Nearest is quite a lot faster than the naive approach, but not as fast as binary search. A drawback is that if we're inserting elements into the list, then we need to recreate the NearestFunction over and over since there is no way to update it.

sortedInsert3[list_, el_] := With[
  {nf = Nearest[list -> "Index"]},
  Insert[
   list,
   el,
   Last@nf[el]
   ]
  ]
sortedInsert3[list, #] & /@ values; // RepeatedTiming

{0.24, Null}

I tried running Nearest directly instead of creating a NearestFunction explicitly, but it turned out to be slower.

The second best solution that I've found is the most naive of them all, that you also mention in your question:

Sort[Append[list, #] & /@ values]; // RepeatedTiming

{0.095, Null}

I'm aware that Append does not actually append any value, but neither does Insert so I'm using it for comparison here. Sorting would take a bit longer perhaps if accounting for a large number of newly inserted elements, but as we can see sorting is very fast. If you have all the elements you want to insert available up front, then it's a no-brainer:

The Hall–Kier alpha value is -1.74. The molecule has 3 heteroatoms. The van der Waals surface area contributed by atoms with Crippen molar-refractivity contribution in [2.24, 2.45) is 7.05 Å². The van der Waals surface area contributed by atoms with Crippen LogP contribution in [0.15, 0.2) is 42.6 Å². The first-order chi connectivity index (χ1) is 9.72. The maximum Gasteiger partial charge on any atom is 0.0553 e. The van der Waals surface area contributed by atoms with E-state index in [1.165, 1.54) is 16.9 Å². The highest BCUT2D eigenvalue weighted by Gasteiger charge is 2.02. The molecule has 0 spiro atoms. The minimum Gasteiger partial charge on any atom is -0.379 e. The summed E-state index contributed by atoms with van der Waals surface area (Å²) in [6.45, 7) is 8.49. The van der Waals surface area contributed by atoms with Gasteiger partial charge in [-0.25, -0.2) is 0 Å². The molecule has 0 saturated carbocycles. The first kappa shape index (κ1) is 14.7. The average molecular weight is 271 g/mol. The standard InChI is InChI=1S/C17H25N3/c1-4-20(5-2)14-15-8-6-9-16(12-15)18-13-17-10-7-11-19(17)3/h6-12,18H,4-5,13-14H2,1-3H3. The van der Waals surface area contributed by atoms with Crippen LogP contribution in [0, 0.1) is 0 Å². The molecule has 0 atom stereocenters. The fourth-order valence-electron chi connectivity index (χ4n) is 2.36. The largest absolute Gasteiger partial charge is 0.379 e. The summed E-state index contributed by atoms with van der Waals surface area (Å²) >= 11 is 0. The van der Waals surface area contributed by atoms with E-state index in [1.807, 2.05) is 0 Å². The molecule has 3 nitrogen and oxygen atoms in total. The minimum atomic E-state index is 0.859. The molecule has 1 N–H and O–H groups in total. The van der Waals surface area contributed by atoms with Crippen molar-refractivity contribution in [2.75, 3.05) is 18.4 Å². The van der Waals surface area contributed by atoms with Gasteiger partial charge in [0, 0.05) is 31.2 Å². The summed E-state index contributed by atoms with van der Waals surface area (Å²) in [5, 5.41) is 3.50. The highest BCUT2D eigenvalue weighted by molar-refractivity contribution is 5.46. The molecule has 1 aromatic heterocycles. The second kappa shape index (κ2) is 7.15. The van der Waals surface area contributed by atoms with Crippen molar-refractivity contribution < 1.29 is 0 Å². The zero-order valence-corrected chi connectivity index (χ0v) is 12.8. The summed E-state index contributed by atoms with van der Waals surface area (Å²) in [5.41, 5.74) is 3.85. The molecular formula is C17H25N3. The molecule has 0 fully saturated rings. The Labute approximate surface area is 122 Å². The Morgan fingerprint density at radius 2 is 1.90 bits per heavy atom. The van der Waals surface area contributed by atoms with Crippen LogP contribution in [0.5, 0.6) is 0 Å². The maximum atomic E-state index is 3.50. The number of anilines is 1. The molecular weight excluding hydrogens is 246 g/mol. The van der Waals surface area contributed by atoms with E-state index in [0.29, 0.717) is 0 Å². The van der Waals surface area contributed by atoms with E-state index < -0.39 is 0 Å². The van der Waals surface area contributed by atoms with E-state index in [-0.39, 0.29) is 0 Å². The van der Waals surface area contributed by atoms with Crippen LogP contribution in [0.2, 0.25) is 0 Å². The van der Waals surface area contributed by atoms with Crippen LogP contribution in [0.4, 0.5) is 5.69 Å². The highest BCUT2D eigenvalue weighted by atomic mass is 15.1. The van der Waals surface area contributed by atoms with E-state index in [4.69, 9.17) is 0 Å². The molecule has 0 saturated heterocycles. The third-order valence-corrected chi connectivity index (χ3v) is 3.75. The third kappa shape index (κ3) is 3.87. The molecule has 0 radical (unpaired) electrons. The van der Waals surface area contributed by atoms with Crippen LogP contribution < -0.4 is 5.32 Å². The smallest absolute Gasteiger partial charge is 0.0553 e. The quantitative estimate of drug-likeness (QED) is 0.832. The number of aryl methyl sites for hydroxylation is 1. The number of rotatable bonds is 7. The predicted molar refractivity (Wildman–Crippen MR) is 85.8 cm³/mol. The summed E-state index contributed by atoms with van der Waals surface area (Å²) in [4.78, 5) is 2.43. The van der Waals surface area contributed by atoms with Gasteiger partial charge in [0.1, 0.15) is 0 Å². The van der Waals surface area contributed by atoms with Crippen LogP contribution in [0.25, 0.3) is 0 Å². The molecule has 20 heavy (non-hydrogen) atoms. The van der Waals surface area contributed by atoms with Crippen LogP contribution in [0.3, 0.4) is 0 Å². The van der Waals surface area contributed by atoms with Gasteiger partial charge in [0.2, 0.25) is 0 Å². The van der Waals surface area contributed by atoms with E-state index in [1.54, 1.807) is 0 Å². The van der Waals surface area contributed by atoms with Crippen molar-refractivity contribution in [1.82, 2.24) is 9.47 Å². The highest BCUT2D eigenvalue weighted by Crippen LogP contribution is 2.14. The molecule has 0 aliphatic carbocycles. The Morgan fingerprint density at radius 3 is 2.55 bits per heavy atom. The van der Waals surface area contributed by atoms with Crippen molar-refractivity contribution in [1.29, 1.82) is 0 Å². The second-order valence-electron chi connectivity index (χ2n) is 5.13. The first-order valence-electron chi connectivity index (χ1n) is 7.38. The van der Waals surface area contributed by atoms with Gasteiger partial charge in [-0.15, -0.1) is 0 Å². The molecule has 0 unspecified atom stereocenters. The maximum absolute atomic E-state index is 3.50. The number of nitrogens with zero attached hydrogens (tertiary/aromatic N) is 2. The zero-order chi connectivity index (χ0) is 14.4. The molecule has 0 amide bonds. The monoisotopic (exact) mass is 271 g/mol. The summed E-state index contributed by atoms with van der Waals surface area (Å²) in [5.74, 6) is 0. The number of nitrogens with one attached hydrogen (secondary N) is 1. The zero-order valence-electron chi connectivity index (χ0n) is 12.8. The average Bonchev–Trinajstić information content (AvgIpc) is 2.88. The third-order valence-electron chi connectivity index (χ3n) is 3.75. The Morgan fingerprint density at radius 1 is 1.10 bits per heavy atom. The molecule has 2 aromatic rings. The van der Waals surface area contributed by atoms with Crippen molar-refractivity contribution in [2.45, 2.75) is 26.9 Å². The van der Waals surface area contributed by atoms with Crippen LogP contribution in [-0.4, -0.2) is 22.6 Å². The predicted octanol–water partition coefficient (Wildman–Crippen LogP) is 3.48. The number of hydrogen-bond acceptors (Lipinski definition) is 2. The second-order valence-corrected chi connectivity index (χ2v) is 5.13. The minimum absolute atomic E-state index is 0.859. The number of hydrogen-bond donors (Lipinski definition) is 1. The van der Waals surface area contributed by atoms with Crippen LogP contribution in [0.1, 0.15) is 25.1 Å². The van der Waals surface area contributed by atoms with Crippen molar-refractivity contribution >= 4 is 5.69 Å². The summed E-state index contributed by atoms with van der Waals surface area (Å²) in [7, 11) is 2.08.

Sort@Join[list, values]; // RepeatedTiming

{0.000075, Null}

This reflects the fact that dynamically resizing lists is very slow, so we should typically always try to avoid that under any circumstance, including this one. (In Mathematica we also typically try to avoid any kind of looping, so we can look at it from that point of view too, Map being a type of iteration.)

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  • 1
    $\begingroup$ Interesting that the simple solution of Sort@Join seems to be the best by far. I'm a bit confused about the second-to-last example with Sort[Append[... because it doesn't seem to perform the correct operation. E.g., Sort[Append[{1,2,3}, #] & /@ {4,5}] gives {{1,2,3,4},{1,2,3,5}}. $\endgroup$ – WillG Jun 19 at 5:14
  • $\begingroup$ @WillG I explicitly explained that in my answer. You could say exactly the same thing about the Insert examples but it doesn`t matter because I’m just testing the performance. $\endgroup$ – C. E. Jun 19 at 6:01